Some of the most convincing evidence of the Bible’s divine inspiration is to be found in its prophecies. More than one-fourth of the Bible is prophetic in nature. Prophecy is one of the most unique features of the Bible. No other book that forms the basis of a religion contains prophecy. There are no prophecies in the Koran, the Book of Mormon, the Hindu Vedras or the sayings of Confucius or Buddha.
The Messianic prophecies are remarkable in nature. There are more than 300 of them about the First Coming of the Messiah. Many are repetitious, like the prophecy that the Messiah will be descended from the house of David. When the repetitious prophecies are culled out, there remain 108 prophecies that are separate and unique. All 108 were fulfilled in the life of Jesus. That is beyond the realm of probability.
Consider just two of these remarkable prophecies. In Micah 5 we are told the Messiah will be born in “Bethlehem Ephrathah.” That prophecy was given 700 years before Jesus was born in Bethlehem. And notice how precise the prophecy is. It does not simply say that the Messiah will be born in Bethlehem. It says, “Bethlehem Ephrathah.” That’s because there were two Bethlehems in Israel when Micah wrote — one in the north near the Sea of Galilee, and the other in the south near Jerusalem, in the area known as Ephrathah.
Another remarkable Messianic prophecy can be found in Psalm 22 where David wrote that the Messiah would be pierced in His hands and feet (verse 16). That prophecy was written over 1,000 years before the birth of Jesus and over 700 years before the Romans began using crucifixion as a form of execution.
In addition to the Messianic prophecies, the Bible is full of secular prophecies about cities, nations, and individuals — many of which have already been fulfilled in history. Consider, for example, Micah’s prophecy that Jerusalem and its Temple would be destroyed (Micah 3:11-12). This prophecy was written over 150 years before the Babylonians conquered Jerusalem and destroyed the Temple.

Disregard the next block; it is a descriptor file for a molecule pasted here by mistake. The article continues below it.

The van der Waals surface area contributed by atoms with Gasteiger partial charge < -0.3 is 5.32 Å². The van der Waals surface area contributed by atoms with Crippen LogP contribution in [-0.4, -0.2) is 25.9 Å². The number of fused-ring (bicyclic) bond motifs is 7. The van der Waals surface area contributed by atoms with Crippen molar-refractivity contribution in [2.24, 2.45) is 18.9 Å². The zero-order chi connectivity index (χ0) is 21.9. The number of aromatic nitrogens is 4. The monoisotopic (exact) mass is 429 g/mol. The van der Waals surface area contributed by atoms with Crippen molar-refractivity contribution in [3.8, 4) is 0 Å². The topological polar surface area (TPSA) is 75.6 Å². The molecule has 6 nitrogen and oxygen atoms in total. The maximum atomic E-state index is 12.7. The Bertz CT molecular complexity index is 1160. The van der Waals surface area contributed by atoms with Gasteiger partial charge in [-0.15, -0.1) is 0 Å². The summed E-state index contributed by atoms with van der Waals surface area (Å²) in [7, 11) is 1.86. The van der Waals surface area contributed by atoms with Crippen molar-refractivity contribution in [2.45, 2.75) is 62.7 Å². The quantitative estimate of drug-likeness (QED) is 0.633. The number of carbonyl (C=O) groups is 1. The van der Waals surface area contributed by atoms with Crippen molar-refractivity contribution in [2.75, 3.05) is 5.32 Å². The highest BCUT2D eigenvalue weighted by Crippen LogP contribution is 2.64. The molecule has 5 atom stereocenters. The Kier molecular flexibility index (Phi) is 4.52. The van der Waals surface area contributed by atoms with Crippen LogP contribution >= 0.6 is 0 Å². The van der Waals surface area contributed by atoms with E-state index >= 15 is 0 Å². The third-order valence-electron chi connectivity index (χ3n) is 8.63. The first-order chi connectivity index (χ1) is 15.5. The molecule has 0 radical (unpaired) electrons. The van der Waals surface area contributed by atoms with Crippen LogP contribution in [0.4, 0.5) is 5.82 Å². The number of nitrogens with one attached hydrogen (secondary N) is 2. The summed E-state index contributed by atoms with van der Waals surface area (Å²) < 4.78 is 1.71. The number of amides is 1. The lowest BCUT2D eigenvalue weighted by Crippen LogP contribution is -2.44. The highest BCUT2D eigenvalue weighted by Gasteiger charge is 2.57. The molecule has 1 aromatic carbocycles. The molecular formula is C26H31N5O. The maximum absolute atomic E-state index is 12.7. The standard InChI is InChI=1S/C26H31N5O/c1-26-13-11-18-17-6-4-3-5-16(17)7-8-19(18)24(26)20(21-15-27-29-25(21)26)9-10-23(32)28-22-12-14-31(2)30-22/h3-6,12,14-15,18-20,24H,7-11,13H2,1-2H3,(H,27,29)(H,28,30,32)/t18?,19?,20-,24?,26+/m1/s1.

Micah’s contemporary, Isaiah, prophesied that the children of Israel would be taken into captivity, but they would ultimately be released by a man named Cyrus (Isaiah 44:28). This prophecy was written 150 years before the reign of Cyrus who issued the order for the Jews to return home (Ezra 1:1-4).
Jeremiah prophesied that the Babylonian captivity would last exactly 70 years (Jeremiah 29:10). Years later, when Daniel discovered Jeremiah’s prophecy (Daniel 9:2), he calculated that the Jews were in their 69th year of captivity. Believing that Jeremiah was a prophet of God and that his words were inspired of God, Daniel dropped to his knees and prayed for the fulfillment of Jeremiah’s prophecy (Daniel 9:4-19). The next year the prophecy was fulfilled when the first group of Jews were sent back to Jerusalem by Cyrus (Ezra 1:1-4).
The New Testament contains similar prophecies that have been accurately fulfilled in history. Consider the prophecy Jesus made the last time He left the Galilee for Jerusalem. He put a curse upon three towns where He had focused His ministry because they had refused to repent (Matthew 11:20-24). Those towns were Capernaum, Chorazin, and Bethsaida. About 150 years later, a great earthquake destroyed all three. In fact, they were so completely destroyed, that by 1800, critics of the Bible were using these three towns as proof positive that the Bible is full of error. They claimed the towns never existed! Today, you can go visit all three because they have since been discovered by modern archeologists.
In like manner, Jesus prophesied that the city of Jerusalem and its Temple would be completely destroyed. As He put it, “There will not be left one stone upon another” (Luke 21:6). Those words were spoken in about 30 A.D. Forty years later, the Romans conquered the city and totally destroyed the Temple.
Are these remarkable prophecies and their fulfillment a matter of coincidence? I think not. Such prophetic fulfillment is beyond the realm of possibility. It carries the hand print of God.